Somebody Hit Bobby

Reads: 153  | Likes: 0  | Shelves: 0  | Comments: 0

  • Facebook
  • Twitter
  • Reddit
  • Pinterest
  • Invite

Status: Finished  |  Genre: Humor  |  House: Booksie Classic

This story is true. It is so amazing to hear the logic of children when they are trying to stay out of trouble. Often, though not a lie can be nothing less than hilarious.

Somebody Hit Bobby

Gail D. Prentice

The door was locked.  But, with the quick push in the hole of the doorknob with the matchstick from above the door, access was gained to where the crying was coming from, but this is getting ahead of the story.  Let’s go to the beginning.

It had been far too long since Grandpa Link had been to see his children and grandchildren.  Four years had passed since Martha had gone on and everybody had been home for the funeral.

“Kendra” Link spoke lovingly into the phone, “Would it be okay with you if I came out to visit next week?”

“Sure Dad,” Kendra answered with excitement. “In fact, why don’t you spend a couple of weeks with us.  I know that David would really enjoy seeing you again.  It seems that when Mom passed away, we all seemed to lose touch.  She was sure the sure foundation of the family.”

“That she was,” Link reminisced in his mind.  He could see and hear her vividly as she so lovingly barked orders of when they were going to visit, how long they were going to stay and what they were going to be doing while there.

“She was organized, wasn’t she?” Link continued as tears formed in his eyes.  “I sure miss her.”

“Maybe, Todd and Mary can come up with the kids as well.  That would be fun,” Kendra added.  “I will call them right now.  I will call you back in a few minutes.  Okay, Dad?”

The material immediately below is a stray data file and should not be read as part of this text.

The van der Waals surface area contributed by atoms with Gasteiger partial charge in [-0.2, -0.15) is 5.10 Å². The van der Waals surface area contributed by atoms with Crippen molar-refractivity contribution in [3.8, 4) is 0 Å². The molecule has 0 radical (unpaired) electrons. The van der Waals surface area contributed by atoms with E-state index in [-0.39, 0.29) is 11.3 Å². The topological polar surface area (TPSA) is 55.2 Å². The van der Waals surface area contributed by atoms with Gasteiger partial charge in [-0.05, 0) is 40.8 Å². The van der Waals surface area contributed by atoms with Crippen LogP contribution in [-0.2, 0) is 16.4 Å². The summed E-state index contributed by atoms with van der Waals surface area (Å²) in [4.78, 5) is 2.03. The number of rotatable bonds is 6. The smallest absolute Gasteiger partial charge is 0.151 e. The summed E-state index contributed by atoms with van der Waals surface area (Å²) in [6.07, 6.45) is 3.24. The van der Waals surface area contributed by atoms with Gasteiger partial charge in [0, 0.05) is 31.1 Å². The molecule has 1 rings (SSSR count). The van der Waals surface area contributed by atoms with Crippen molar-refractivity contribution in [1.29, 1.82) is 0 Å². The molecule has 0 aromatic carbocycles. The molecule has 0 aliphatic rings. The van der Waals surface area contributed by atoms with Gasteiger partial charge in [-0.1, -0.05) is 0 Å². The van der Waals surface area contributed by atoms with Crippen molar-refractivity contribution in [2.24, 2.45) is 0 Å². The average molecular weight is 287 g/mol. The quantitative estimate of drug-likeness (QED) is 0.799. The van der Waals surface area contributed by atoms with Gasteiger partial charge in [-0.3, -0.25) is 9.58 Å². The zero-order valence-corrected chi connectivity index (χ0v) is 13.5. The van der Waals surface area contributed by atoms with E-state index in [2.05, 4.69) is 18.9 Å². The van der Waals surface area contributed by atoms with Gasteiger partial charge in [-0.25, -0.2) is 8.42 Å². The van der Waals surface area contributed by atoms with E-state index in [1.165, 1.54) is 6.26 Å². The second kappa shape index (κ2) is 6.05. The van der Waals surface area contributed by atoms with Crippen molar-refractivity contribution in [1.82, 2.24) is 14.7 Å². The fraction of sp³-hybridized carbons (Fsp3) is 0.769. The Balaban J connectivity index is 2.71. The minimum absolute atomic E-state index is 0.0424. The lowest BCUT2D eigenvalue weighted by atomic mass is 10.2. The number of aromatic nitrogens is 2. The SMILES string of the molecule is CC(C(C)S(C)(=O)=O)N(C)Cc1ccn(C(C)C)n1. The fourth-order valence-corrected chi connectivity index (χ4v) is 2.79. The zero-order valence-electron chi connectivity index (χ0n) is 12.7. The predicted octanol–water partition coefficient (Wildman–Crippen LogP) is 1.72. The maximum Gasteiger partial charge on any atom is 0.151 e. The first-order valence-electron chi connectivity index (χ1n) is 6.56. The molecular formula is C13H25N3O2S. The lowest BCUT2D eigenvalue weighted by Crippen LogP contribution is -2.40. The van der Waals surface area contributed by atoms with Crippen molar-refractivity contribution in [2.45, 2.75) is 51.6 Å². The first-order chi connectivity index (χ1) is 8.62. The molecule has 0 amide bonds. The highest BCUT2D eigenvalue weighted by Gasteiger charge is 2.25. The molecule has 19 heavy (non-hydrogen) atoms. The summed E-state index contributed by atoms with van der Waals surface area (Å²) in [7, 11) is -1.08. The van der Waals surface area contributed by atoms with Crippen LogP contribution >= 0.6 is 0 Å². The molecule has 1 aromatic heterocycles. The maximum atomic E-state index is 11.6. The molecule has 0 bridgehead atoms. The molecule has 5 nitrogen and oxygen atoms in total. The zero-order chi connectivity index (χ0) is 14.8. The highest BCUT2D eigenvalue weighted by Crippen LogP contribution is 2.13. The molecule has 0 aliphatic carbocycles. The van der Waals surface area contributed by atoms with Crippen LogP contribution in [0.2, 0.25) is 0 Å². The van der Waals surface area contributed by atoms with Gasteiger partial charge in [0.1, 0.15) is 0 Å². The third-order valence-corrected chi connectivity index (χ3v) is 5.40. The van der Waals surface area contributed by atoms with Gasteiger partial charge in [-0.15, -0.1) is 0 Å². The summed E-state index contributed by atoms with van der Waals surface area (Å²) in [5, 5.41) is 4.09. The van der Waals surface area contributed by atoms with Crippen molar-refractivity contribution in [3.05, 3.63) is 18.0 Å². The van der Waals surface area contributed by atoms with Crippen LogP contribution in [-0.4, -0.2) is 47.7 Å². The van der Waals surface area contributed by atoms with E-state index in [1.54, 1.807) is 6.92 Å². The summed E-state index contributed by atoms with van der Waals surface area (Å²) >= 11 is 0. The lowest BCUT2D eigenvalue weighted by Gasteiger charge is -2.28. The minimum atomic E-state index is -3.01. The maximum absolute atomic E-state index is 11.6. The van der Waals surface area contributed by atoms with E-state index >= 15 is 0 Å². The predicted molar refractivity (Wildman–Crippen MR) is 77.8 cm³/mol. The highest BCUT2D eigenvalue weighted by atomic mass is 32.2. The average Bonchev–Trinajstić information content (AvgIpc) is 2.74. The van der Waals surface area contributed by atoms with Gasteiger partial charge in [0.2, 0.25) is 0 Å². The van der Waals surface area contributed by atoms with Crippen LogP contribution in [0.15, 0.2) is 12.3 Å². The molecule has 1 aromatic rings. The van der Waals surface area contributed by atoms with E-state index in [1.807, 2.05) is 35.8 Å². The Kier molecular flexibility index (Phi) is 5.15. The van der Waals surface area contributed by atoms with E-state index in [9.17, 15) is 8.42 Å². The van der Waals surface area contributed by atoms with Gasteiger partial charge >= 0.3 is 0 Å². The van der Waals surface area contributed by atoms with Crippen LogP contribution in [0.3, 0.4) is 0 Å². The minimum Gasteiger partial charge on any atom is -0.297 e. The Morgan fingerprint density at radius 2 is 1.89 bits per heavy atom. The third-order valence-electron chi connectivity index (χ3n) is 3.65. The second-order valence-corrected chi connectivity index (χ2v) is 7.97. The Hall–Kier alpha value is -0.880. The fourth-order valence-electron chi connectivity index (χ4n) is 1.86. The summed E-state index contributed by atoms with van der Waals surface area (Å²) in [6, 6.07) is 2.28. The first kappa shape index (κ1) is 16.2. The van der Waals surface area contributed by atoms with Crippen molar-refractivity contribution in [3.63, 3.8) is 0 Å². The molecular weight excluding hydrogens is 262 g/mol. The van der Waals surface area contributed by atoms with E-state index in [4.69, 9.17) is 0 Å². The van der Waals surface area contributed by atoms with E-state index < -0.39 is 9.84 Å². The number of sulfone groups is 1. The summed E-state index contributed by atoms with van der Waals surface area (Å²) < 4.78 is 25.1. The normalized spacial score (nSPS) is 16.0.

“You are starting to sound like your mother-in-law,” Link mused.  “Sure, that would be great.  Love you.”

“Love you, too, Dad,” she said as she hung the phone up.  She immediately redialed.

“Mary,” she greeted as Mary answered the phone.  “It is so good to hear your voice.  Could you and Todd make it up here next weekend?”

“I am not sure, why?”

“Dad wants to come, and I thought that it would be great for all of us to get together.  We haven’t all been in the same spot since…” she paused.

“Martha passed away,” Mary finished.  “Todd was considering going out to see his Dad next month if his schedule would permit it.”

“Yeah, David says the same thing about every other month, but he never gets out there.”

“It seems that there is always an excuse.  Sometimes it is legitimate and sometimes it is just an excuse with absolute busy-ness that doesn’t have to be,” Mary picked up.

“You are so right.  Let’s do this for all three of them.  They were such a close-knit family.  We both have moved far enough away that it is hard for any of us to be regular visitors and keep up, so I guess it is up to the wives to make it happen.”

As the two hung up an hour later, it was settled. Flight plans to fly Grandpa Link to Colorado from Kentucky were secured.  He had just retired from the pastorate where he had served for seventeen years.

“Dad,” Kendra greeted again as she returned the promised call.  “We have it all set up.  Brother and Sister Clawson will take you to the airport in Louisville, Tuesday morning at ten.  You will then fly to Denver where I will pick you up at the airport and bring you home.

“David will still be at work but when he gets home, we can have a peaceful evening together.  You can stay for two weeks, or more if you want.  After all, you are retired and carefree.

“And don’t worry about Deputy Dawg,” she quickly added.  “Brother and Sister Clawson will be taking care of him also.”

“Do I get any say in these plans?” Link joked.  “You sound so much like Martha, now.”

“I guess you could say no, but I know you want to come,” Kendra giggled.

“Alright, I’ll be ready on Tuesday.”